Possible Future


A – is from a photo taken in the early 1980’s – photo courtesy of Lloyd Godman, the red line above the headland traces the natural landfall outline.

The coloured arrows point to the same rock formations in all four visions. These photos are taken on slightly different angles, but still illustrate the picture.

B – is the headland in February 2009.

C –  A probable visual outcome of how the covenant can be preserved and mining can continue in the predicted volumes as close to the original intention as possible.

D – If it wasn’t for the groupFriends of Blackhead we may very well have ended up with this ‘artists vision‘ near the end of this century.  Note the 10metre high breakwater for the boat harbour as was planned in 1985.

This would have seen the disappearance of Blackhead headland altogether!  No more sheltered surfing there in the nor-easter.


2 Responses

  1. The destruction of Blackhead which could have been a wonderful asset for the city to have kept treasured forever is a total tragedy and puts Dunedin to complete disgrace — all because of sheer greed- and what an absolute eyesore able to be seen from right along Brighton and the southern coastline! It stands out like a big sore toe from miles away and ruins a large part of the coastal vista of the Southern Scenic Route.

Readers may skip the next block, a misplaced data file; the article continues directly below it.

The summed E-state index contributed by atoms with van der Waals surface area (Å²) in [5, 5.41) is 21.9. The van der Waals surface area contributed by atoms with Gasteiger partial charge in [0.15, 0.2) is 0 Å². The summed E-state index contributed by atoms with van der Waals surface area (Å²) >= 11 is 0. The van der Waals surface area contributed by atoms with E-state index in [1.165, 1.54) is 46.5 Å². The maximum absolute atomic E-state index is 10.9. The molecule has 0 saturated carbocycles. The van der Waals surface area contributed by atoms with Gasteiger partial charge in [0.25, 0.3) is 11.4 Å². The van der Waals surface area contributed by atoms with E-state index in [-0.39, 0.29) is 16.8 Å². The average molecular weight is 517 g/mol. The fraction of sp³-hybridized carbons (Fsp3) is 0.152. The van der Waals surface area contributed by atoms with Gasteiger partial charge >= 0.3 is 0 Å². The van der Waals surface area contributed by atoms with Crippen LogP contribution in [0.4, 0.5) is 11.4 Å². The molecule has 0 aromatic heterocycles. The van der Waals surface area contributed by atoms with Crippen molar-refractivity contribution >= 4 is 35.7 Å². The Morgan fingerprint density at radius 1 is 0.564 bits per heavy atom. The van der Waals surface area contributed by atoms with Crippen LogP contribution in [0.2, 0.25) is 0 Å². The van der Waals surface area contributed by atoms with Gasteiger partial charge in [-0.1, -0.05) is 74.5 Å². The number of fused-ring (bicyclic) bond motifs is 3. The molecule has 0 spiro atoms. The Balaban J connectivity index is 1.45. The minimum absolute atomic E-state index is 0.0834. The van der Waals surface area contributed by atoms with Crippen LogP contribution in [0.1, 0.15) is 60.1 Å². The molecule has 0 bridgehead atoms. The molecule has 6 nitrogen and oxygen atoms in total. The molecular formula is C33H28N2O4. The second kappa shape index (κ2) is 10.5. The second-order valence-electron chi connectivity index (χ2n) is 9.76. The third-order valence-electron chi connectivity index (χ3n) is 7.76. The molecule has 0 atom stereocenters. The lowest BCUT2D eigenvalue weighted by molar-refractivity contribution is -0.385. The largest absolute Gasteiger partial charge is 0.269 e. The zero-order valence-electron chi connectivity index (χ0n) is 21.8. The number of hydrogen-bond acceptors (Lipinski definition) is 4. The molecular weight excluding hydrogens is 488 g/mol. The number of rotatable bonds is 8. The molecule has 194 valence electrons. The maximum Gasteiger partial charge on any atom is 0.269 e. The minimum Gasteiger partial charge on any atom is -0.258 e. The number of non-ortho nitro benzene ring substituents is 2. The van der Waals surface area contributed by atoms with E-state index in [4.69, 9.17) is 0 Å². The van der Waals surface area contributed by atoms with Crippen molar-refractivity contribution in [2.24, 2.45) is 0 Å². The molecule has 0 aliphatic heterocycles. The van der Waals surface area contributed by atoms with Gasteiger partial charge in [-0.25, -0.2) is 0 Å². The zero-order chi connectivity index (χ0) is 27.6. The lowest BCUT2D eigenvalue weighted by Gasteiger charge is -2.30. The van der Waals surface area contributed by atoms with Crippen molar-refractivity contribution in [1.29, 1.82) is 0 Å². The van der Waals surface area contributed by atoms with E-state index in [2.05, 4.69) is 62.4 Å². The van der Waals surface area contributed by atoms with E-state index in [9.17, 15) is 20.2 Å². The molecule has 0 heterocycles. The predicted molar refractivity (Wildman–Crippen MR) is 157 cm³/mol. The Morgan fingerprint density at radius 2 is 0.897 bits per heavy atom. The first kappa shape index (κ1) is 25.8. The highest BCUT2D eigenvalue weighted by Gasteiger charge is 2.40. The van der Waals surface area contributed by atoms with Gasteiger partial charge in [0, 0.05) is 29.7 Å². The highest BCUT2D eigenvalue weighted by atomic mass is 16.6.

I left Dunedin during 1995 (a time when damage to Blackhead was at an early enough stage so as to not really take my notice)….only to return 3 years later to be totally shocked when I saw the south side being destroyed. So out of a feeling of urgency and despair during late 1998/early 1999 I tried (in futility) to generate renewed public interest in putting a COMPLETE STOP to the butchering of Blackhead (AND its repair) only to discover that I was WAY too late to do anything and that there was really nothing legally that could be done as apparently all that could be done was done way back in 1991 (a time in which I was completely unaware of what was going to happen to Blackhead even though I lived so close to it and saw it from my bedroom window every day!). Still today I find it almost impossible to bear even looking at Blackhead every time I’m up the beach walking my dog. Often when friends from another part of New Zealand or from another country come to visit me they would be shocked and say something like “Oh! Why is that beautiful coastal headland to the north being destroyed?! Do you have no environmental awareness here?”

    I’ve always wondered what could be done long term to restore Blackhead to it’s original glory. Would it be possible to turn the area into a sort of landfill for demolished hard materials such a masonry, bricks, concrete. etc etc… so that over time it could be reshaped, then finally with a top layer of clay, soil and even native bush emulating the old late 19th/early 20th century photos?

    • Thanks for your message Karl.
      Unfortunately I believe it is far too late to do anything to ‘fix’ it.
      The idea of fill would bring into question contaminants, which is a whole new kettle of fish.
      Once the quarrying is finished there, we will be left with basically a pyramid. One terrible thought I had.. turn it into a symbol of capitalism and control by capping it with an all seeing eye.
      Now that would be a massive talking piece.

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